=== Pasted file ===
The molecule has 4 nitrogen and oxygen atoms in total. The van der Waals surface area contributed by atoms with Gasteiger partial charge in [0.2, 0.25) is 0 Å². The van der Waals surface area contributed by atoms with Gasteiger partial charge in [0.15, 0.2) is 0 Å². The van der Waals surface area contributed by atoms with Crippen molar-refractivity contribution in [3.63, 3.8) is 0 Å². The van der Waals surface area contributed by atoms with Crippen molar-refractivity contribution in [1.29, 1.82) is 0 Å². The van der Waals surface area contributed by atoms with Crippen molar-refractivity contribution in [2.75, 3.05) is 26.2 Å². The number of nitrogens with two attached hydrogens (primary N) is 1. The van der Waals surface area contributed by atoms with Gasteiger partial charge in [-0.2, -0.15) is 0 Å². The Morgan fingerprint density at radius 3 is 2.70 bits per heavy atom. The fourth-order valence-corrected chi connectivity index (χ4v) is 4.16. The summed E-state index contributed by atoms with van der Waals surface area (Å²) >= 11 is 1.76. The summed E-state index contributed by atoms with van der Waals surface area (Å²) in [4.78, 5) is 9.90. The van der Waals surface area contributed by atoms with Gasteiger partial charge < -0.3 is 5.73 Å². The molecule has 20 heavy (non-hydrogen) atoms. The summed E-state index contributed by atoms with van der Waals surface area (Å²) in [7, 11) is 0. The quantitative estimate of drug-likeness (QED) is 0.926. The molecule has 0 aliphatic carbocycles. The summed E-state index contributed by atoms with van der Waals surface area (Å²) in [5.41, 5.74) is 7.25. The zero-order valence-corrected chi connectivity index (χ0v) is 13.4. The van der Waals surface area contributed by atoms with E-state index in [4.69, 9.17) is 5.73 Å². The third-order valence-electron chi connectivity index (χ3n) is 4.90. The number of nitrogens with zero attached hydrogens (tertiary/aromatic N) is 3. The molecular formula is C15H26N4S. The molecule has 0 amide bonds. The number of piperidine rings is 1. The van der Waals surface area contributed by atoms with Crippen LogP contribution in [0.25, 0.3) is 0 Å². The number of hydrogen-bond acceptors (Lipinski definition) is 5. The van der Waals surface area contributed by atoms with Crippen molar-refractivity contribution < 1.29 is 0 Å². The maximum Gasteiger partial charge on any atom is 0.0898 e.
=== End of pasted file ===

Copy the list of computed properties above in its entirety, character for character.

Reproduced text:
The molecule has 4 nitrogen and oxygen atoms in total. The van der Waals surface area contributed by atoms with Gasteiger partial charge in [0.2, 0.25) is 0 Å². The van der Waals surface area contributed by atoms with Gasteiger partial charge in [0.15, 0.2) is 0 Å². The van der Waals surface area contributed by atoms with Crippen molar-refractivity contribution in [3.63, 3.8) is 0 Å². The van der Waals surface area contributed by atoms with Crippen molar-refractivity contribution in [1.29, 1.82) is 0 Å². The van der Waals surface area contributed by atoms with Crippen molar-refractivity contribution in [2.75, 3.05) is 26.2 Å². The number of nitrogens with two attached hydrogens (primary N) is 1. The van der Waals surface area contributed by atoms with Gasteiger partial charge in [-0.2, -0.15) is 0 Å². The Morgan fingerprint density at radius 3 is 2.70 bits per heavy atom. The fourth-order valence-corrected chi connectivity index (χ4v) is 4.16. The summed E-state index contributed by atoms with van der Waals surface area (Å²) >= 11 is 1.76. The summed E-state index contributed by atoms with van der Waals surface area (Å²) in [4.78, 5) is 9.90. The van der Waals surface area contributed by atoms with Gasteiger partial charge < -0.3 is 5.73 Å². The molecule has 20 heavy (non-hydrogen) atoms. The summed E-state index contributed by atoms with van der Waals surface area (Å²) in [7, 11) is 0. The quantitative estimate of drug-likeness (QED) is 0.926. The molecule has 0 aliphatic carbocycles. The summed E-state index contributed by atoms with van der Waals surface area (Å²) in [5.41, 5.74) is 7.25. The zero-order valence-corrected chi connectivity index (χ0v) is 13.4. The van der Waals surface area contributed by atoms with E-state index in [4.69, 9.17) is 5.73 Å². The third-order valence-electron chi connectivity index (χ3n) is 4.90. The number of nitrogens with zero attached hydrogens (tertiary/aromatic N) is 3. The molecular formula is C15H26N4S. The molecule has 0 amide bonds. The number of piperidine rings is 1. The van der Waals surface area contributed by atoms with Crippen LogP contribution in [0.25, 0.3) is 0 Å². The number of hydrogen-bond acceptors (Lipinski definition) is 5. The van der Waals surface area contributed by atoms with Crippen molar-refractivity contribution < 1.29 is 0 Å². The maximum Gasteiger partial charge on any atom is 0.0898 e.